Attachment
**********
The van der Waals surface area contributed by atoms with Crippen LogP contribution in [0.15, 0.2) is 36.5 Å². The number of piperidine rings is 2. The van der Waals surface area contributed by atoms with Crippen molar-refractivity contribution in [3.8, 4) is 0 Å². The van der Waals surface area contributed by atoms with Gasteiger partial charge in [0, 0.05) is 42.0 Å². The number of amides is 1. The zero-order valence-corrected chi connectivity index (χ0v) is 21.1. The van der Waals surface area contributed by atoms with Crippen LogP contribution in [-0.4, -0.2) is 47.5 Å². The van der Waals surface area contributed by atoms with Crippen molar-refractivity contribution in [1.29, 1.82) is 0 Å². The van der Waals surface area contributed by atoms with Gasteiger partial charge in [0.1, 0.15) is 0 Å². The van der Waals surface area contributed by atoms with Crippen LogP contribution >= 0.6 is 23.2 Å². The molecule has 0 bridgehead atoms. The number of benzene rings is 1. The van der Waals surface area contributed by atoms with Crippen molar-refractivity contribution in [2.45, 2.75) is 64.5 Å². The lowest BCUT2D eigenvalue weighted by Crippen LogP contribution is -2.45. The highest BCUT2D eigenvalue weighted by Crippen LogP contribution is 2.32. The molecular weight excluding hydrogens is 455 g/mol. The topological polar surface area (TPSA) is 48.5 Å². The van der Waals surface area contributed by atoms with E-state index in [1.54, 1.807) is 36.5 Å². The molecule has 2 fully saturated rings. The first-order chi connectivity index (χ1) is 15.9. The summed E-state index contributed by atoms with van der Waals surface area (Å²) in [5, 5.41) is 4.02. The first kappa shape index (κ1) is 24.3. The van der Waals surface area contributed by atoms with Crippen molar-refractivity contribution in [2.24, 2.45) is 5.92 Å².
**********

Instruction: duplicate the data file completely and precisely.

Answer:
The van der Waals surface area contributed by atoms with Crippen LogP contribution in [0.15, 0.2) is 36.5 Å². The number of piperidine rings is 2. The van der Waals surface area contributed by atoms with Crippen molar-refractivity contribution in [3.8, 4) is 0 Å². The van der Waals surface area contributed by atoms with Gasteiger partial charge in [0, 0.05) is 42.0 Å². The number of amides is 1. The zero-order valence-corrected chi connectivity index (χ0v) is 21.1. The van der Waals surface area contributed by atoms with Crippen LogP contribution in [-0.4, -0.2) is 47.5 Å². The van der Waals surface area contributed by atoms with Crippen molar-refractivity contribution in [1.29, 1.82) is 0 Å². The van der Waals surface area contributed by atoms with Gasteiger partial charge in [0.1, 0.15) is 0 Å². The van der Waals surface area contributed by atoms with Crippen LogP contribution >= 0.6 is 23.2 Å². The molecule has 0 bridgehead atoms. The number of benzene rings is 1. The van der Waals surface area contributed by atoms with Crippen molar-refractivity contribution in [2.45, 2.75) is 64.5 Å². The lowest BCUT2D eigenvalue weighted by Crippen LogP contribution is -2.45. The highest BCUT2D eigenvalue weighted by Crippen LogP contribution is 2.32. The molecular weight excluding hydrogens is 455 g/mol. The topological polar surface area (TPSA) is 48.5 Å². The van der Waals surface area contributed by atoms with E-state index in [1.54, 1.807) is 36.5 Å². The molecule has 2 fully saturated rings. The first-order chi connectivity index (χ1) is 15.9. The summed E-state index contributed by atoms with van der Waals surface area (Å²) in [5, 5.41) is 4.02. The first kappa shape index (κ1) is 24.3. The van der Waals surface area contributed by atoms with Crippen molar-refractivity contribution in [2.24, 2.45) is 5.92 Å².